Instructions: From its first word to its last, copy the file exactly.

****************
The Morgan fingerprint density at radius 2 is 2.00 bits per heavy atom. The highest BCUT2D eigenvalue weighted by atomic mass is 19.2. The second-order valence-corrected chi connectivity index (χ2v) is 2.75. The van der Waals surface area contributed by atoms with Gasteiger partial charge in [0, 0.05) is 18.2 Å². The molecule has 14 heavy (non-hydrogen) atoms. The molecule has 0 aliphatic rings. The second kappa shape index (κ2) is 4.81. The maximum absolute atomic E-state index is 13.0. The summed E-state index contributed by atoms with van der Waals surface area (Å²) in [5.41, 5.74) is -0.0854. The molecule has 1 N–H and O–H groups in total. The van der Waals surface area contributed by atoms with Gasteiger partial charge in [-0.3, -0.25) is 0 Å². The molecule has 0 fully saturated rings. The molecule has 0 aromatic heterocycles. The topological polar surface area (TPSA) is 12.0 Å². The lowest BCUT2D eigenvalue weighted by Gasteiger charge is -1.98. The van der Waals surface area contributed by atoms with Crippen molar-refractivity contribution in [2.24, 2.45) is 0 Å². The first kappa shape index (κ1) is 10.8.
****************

The Morgan fingerprint density at radius 2 is 2.00 bits per heavy atom. The highest BCUT2D eigenvalue weighted by atomic mass is 19.2. The second-order valence-corrected chi connectivity index (χ2v) is 2.75. The van der Waals surface area contributed by atoms with Gasteiger partial charge in [0, 0.05) is 18.2 Å². The molecule has 14 heavy (non-hydrogen) atoms. The molecule has 0 aliphatic rings. The second kappa shape index (κ2) is 4.81. The maximum absolute atomic E-state index is 13.0. The summed E-state index contributed by atoms with van der Waals surface area (Å²) in [5.41, 5.74) is -0.0854. The molecule has 1 N–H and O–H groups in total. The van der Waals surface area contributed by atoms with Gasteiger partial charge in [-0.3, -0.25) is 0 Å². The molecule has 0 fully saturated rings. The molecule has 0 aromatic heterocycles. The topological polar surface area (TPSA) is 12.0 Å². The lowest BCUT2D eigenvalue weighted by Gasteiger charge is -1.98. The van der Waals surface area contributed by atoms with Crippen molar-refractivity contribution in [2.24, 2.45) is 0 Å². The first kappa shape index (κ1) is 10.8.